by C. Douglas Witherspoon, MD
published in "VitreoRetinal Surgery & Technology-The Newsletter
of Vitreoretinal Surgeons,"Volume 1, Number 1, January/February
(TKP) vitrectomy is a useful approach to the treatment of patients
with severe posterior segment disease combined with corneal opacification.
Such patients include those with severe combined anterior and posterior
segment trauma; retinal detachment combined with pseudophakic bullous
keratopathy or graft failure; and fulminant bacterial endophthalmitis....
We believe TKP deserves greater consideration relative to
the alternatives of no surgery, consecutive penetrating keratoplasty
and vitrectomy, limited vitrectomy, endoscopy or eneucleation.
After ultrasound/VEP/ERG evaluation and thorough patient counseling,
initial surgical steps include conjunctival peritomy and isolation
of the rectus muscles on traction sutures if scleral buckling is
anticipated. A Flieringa ring to aid in TKP emplacement is optional.
A 6-mm infusion cannula is secured to the sclera, 3.5mm posterior
to the limbus and usually in the inferotemporal quadrant, avoiding
abnormal anterior structures. If choroidal detachment, scarring
or retinal detachment is suspected anteriorly, insertion of the
infusion cannula is delayed until after trephination of the cornea
to allow for direct viewing of the anterior structures prior to
emplacement. In any case, the infusion cannula is not turned
on until it can be ascertained that the tip of the cannula is in
the vitreous cavity and free of any obstructing material. We
prefer the use of gas-forced liquid infusion to allow for rapid
and accurate changes in intraocular pressure often necessitated
by this procedure.
The recipient corneal bed is best created with a vacuum trephine.
The trephine is usually centered on the cornea, even in the
presence of freshly closed lacerations which will be contacted.
An 8-mm recipient bed is used for the Lnaders-Foulks-Mannis
keratoprosthesis (8.2mm, hard plastic); a 7-mm bed is used for the
7.5-mm Eckhardt silicone-rubber prosthesis. The Eckhardt TKP is
said to be disposable, although it may be reused several times.
It is relatively more difficult to insert, but upon insertion
it provides an excellent view of the peripheral vitreous cavity.
Emplacement of all keratoprosthesis requires an aphakic eye and
is best achieved with stabilization of the TKP by an assistant;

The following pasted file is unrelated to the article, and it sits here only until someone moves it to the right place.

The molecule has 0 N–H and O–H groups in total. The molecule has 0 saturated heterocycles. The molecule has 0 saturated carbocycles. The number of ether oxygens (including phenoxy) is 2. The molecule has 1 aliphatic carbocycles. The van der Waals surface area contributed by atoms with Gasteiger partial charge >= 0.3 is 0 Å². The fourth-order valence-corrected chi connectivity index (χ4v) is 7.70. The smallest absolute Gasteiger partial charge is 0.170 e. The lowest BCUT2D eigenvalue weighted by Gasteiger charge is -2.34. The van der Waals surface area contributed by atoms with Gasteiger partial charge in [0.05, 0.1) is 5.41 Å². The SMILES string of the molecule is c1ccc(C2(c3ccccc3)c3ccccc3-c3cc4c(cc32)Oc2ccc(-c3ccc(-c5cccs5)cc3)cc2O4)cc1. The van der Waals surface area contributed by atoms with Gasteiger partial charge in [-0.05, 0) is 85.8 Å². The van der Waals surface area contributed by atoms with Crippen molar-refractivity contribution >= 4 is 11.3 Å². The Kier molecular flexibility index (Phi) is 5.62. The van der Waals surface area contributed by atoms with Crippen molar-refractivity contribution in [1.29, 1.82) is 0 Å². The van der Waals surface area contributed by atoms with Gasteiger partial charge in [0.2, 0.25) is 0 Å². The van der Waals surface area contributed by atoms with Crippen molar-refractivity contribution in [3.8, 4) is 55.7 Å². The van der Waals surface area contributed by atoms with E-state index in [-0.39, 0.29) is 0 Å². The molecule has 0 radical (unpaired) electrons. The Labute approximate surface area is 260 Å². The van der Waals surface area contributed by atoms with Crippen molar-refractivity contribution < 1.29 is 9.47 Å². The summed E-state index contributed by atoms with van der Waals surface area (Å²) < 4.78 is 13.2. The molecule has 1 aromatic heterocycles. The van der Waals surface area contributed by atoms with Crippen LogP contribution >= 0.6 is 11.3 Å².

for example, slight downward pressure with a cotton-tipped applicator
as the Landers prosthesis is rotated....
Most injuries requiring TKP vitrectomy involve considerable disorganization
of the anterior segment in the form of iris loss, hyphema, lens
laceration and ciliary body laceration. Not infrequently,
the retina is highly detached and approaching the anterior segment.
After trephination of the cornea, meticulous open-sky reconstruction
of the anterior segment, including viewing of the infusion cannula,
is advisable prior to TKP emplacement.
Once the TKP is secured to the cornea, closed posterior vitrectomy
can take place as usual. The four-strut Landers TKP requires
no supplemental contact lens, but scleral depression is necessary
to completely view the retinal periphery. The Eckhardt TKP
requires a supplemental contact lens. Air-fluid exchange causes
the Landers prosthesis to fog with water vapor; however, a small
amount of viscoelastic material placed on the internal surface of
the prosthesis will provide an adequate view. Following vitrectomy,
scleral buckling may be performed in the usual fashion, preferably
prior to corneal transplantation.
Using optimal donor tissue, we have achieved late graft clarity
in over 80% of stable eyes, which is comparable to elective transplantation.
Silicone oil keratopathy has not been a significant
problem when the use of silicone oil has been essential for retinal
With proper attention to details, severely damaged eyes may be
salvaged with TKP techniques. Many of these eyes would otherwise
be lost because of delayed or inadequate surgery. The decision
for attempted reconstruction or for enucleation can then be made
in a timely manner, in keeping with the surgeon's experienced judgment
and the patient's perceived wishes....
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us at 205-933-2625 or 800-292-8166
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